Russia's Bashkian nationalists make their voices heard
Opposed to war with Ukraine independence activists very active abroad, but stifled by authorities at home. Individual protests continue amid multiplying arrests of those promoting the Bashkian cause.
Moscow (AsiaNews) - Bashkian politician Ruslan Gabbasov, who from exile in Lithuania continues to support the independence cause of the Russian republic of Bashkortostan's Tatars, published in Idel.Realii an assessment of the growth of the nationalist movement since the attack on Ukraine.
Many Baškir activists have spoken out against the invasion this year, and the authorities' crackdowns have intensified against them. Gabbasov himself has been charged with terrorism and attacking the integrity of the state.
From Vilnius he leads the "Baškort" movement to champion the cause of peoples' autonomy and true federalization of Russia, to be achieved "by democratic means."
The year 2022, according to Gabbasov, will go down in history not only as the year of Russia's catastrophic war with Ukraine, but also as the beginning of the rebirth of the national movements of the many peoples of the Federation, beginning precisely with the Baškars.
Authorities in the republican capital Ufa outlawed the Baškort, arresting some of its representatives such as Airat Dilmukhamedov and Ramilo Saitov. They then instructed various trials against all forms of independence, but the association of "Patriots of Baškortostan" is still active on the territory.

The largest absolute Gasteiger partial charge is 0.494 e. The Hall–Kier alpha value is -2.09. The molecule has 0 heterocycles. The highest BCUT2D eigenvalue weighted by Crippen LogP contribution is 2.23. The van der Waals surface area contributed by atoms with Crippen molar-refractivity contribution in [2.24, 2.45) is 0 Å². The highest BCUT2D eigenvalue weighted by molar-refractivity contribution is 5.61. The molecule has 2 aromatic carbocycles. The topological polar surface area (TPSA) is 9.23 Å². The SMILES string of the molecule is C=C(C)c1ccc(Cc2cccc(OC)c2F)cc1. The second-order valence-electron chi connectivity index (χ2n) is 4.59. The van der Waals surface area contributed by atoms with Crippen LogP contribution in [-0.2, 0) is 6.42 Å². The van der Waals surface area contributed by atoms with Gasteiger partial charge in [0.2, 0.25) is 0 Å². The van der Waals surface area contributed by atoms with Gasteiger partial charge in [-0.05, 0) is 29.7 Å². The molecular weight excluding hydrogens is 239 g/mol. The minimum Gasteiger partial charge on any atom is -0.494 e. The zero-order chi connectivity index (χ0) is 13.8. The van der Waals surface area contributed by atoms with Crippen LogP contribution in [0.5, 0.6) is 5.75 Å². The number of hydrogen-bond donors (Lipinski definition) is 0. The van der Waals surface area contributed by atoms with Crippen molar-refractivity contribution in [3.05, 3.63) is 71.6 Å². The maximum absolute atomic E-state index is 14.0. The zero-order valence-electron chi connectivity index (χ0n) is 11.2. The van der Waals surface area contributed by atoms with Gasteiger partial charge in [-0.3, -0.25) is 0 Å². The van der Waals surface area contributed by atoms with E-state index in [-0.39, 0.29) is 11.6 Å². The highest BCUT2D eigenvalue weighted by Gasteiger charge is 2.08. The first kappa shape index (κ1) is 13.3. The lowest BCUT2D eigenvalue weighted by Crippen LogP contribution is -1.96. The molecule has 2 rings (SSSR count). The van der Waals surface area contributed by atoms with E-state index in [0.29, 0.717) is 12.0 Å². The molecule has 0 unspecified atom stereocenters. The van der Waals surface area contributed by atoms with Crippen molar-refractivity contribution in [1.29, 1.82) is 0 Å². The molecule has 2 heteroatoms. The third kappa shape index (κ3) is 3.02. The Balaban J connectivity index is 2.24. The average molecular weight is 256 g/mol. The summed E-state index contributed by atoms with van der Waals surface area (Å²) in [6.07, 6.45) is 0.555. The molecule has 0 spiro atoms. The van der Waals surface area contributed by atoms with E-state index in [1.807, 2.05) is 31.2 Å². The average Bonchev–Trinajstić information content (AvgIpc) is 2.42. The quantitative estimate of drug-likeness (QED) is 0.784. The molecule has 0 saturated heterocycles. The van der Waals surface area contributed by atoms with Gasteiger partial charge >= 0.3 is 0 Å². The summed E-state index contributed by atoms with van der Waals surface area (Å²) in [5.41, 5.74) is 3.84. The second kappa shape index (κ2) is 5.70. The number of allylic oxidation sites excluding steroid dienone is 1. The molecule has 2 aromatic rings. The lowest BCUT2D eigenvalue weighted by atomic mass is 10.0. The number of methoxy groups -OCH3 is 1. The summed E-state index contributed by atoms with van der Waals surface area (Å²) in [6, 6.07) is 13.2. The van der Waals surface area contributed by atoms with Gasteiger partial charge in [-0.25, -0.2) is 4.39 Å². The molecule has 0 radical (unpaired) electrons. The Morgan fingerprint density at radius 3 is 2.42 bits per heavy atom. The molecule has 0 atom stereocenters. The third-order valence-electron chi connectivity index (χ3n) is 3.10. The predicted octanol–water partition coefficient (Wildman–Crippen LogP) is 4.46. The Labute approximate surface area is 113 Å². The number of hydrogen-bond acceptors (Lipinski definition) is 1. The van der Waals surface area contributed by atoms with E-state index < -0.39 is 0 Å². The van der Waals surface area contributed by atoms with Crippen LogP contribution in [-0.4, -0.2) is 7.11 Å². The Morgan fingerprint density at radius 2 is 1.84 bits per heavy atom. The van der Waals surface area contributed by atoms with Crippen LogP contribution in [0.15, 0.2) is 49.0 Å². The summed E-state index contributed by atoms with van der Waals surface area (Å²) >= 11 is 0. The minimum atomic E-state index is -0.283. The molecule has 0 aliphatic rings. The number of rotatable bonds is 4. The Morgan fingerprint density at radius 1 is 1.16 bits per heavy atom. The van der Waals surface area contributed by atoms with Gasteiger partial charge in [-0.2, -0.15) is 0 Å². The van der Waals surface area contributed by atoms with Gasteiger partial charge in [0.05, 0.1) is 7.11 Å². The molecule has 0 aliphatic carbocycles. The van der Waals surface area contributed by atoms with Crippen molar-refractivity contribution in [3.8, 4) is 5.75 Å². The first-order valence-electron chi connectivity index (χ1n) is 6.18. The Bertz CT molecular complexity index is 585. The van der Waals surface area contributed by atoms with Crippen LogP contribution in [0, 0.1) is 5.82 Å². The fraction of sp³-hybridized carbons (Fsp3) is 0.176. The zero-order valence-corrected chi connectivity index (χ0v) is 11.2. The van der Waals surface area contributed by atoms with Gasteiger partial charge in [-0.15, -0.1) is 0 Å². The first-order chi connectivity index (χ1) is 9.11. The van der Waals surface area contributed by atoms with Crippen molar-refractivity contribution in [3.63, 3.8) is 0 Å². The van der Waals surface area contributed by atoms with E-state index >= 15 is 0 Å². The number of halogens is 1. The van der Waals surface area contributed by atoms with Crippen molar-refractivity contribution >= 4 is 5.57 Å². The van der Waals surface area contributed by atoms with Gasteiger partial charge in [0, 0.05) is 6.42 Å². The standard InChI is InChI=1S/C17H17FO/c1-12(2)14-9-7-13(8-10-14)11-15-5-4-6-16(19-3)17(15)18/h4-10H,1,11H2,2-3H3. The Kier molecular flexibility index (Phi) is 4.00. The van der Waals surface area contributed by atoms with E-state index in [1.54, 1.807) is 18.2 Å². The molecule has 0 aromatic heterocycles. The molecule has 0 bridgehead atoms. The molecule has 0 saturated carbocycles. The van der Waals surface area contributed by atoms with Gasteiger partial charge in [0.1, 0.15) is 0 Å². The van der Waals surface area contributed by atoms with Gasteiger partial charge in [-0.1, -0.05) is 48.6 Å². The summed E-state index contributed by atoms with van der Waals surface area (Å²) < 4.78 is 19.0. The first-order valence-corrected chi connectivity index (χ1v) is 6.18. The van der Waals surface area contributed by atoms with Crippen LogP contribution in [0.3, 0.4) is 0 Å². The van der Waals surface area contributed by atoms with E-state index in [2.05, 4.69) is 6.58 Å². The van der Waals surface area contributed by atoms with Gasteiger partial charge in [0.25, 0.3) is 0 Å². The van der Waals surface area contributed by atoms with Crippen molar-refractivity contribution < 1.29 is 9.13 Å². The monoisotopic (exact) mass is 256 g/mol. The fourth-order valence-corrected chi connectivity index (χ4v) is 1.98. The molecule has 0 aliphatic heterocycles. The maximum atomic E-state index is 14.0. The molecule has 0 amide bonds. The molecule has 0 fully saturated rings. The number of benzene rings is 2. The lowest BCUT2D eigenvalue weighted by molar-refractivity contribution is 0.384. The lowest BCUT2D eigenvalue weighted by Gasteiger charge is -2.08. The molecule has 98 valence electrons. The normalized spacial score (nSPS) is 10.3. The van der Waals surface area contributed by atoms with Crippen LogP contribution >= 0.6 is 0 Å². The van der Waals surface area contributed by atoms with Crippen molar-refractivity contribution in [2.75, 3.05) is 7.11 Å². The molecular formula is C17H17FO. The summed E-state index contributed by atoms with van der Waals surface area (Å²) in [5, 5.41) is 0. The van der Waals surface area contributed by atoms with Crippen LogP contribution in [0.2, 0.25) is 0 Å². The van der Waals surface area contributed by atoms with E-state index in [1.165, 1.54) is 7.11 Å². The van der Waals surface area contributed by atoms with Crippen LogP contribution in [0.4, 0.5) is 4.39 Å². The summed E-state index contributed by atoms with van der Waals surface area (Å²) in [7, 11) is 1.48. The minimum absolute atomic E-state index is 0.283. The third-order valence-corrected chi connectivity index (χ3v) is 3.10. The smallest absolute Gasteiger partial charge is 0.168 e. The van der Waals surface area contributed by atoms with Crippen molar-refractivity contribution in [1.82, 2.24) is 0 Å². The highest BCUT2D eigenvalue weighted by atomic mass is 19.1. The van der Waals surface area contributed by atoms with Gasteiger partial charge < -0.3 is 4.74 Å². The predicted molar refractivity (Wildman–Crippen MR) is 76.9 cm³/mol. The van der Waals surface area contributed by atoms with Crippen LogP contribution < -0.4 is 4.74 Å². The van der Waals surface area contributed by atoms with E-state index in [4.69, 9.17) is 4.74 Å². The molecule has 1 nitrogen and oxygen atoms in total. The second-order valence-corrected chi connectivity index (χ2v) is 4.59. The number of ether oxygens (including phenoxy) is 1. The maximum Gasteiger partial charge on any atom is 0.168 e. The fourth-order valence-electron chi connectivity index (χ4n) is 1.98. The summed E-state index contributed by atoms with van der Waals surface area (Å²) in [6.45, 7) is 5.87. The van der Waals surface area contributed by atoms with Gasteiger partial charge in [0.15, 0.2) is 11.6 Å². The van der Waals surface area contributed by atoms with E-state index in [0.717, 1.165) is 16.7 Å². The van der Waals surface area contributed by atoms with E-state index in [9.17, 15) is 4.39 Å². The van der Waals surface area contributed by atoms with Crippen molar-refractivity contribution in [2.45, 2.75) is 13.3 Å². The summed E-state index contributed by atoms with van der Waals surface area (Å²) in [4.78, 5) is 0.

The best attended public demonstration took place on February 20, 2022, before the invasion, when it was not yet so dangerous to protest in public. It was a flashmob with more than 1,000 people expressing support for the Bashkian beekeepers against the sale of the "Išimbajsky" zoological reserve to foreign investors, who intended to switch to mass honey production. The French interested in such a purchase later withdrew, due to war operations.
After the beginning of the war, any form of public demonstration was prevented, even if it was only local matters. There were attempts in Ufa to organize pacifist protests, but they were also unsuccessful because of police vigilance.
So protesters turned to individual pickets, formally permitted by law without the consent of the authorities, but all demonstrators were immediately blocked and arrested. In general, the Bashkir nationalist movement, with few exceptions, has been openly against the war in Ukraine.
Since before the military operations, "aksakal" (community elders) and leaders of the Bashkir national movement have made appeals to Russia's leadership to prevent aggression. In contrast, some pro-government associations, such as the World Kurultay of the Bashkiri, has openly supported Moscow's initiatives, inserting itself into federal propaganda.
The president of the republic of Bashkortostan himself, Radia Khabirov, has gathered battalions of "volunteers for war" named after war heroes of the Stalin period, or other historical figures such as Salavat Julaev.
While some members of the Ufa administration went to "fight" in Ukraine, activists of the autonomist movement were arrested on several occasions, as was the case with Fail Alsinov, who has been in and out of Republican jails all year. Among the best-known names of autonomy advocates who have suffered arrests and repression are Rustam Amanov, Ilnur Kinisarov, and Rail Abkdirov.
They were blamed by the authorities for organizing a drug trafficking network in Karmaškala in November 2020 and instigating a violent conflict with a group of Armenians in the area.
All of those arrested later protested against police arbitrariness and violence, but were eventually locked up in solitary confinement cells and even psychiatric asylums, only sharpening calls for their release.
Opposition to the power caste in Bashkortostan is now being led from abroad, particularly from Lithuania. This reinforces the opposition rhetoric, which increasingly turns to European and Western nations to support the idea of complete independence of Bashkortostan from Russia.